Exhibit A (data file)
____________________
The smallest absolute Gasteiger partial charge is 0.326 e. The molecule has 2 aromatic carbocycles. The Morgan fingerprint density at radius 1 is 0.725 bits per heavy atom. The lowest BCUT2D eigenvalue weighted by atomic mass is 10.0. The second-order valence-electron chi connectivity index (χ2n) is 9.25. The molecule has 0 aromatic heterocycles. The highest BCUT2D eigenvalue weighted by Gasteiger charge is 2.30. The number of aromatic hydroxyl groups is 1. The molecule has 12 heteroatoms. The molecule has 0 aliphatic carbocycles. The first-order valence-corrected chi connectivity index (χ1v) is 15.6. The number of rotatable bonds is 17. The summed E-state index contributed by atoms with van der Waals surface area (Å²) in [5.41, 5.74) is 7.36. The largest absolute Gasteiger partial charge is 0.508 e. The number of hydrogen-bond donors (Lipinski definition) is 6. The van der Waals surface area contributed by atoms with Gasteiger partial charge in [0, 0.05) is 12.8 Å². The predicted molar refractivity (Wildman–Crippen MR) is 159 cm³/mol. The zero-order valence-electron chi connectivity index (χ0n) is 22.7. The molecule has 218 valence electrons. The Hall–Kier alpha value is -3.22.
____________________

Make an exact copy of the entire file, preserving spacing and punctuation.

The smallest absolute Gasteiger partial charge is 0.326 e. The molecule has 2 aromatic carbocycles. The Morgan fingerprint density at radius 1 is 0.725 bits per heavy atom. The lowest BCUT2D eigenvalue weighted by atomic mass is 10.0. The second-order valence-electron chi connectivity index (χ2n) is 9.25. The molecule has 0 aromatic heterocycles. The highest BCUT2D eigenvalue weighted by Gasteiger charge is 2.30. The number of aromatic hydroxyl groups is 1. The molecule has 12 heteroatoms. The molecule has 0 aliphatic carbocycles. The first-order valence-corrected chi connectivity index (χ1v) is 15.6. The number of rotatable bonds is 17. The summed E-state index contributed by atoms with van der Waals surface area (Å²) in [5.41, 5.74) is 7.36. The largest absolute Gasteiger partial charge is 0.508 e. The number of hydrogen-bond donors (Lipinski definition) is 6. The van der Waals surface area contributed by atoms with Gasteiger partial charge in [0, 0.05) is 12.8 Å². The predicted molar refractivity (Wildman–Crippen MR) is 159 cm³/mol. The zero-order valence-electron chi connectivity index (χ0n) is 22.7. The molecule has 218 valence electrons. The Hall–Kier alpha value is -3.22.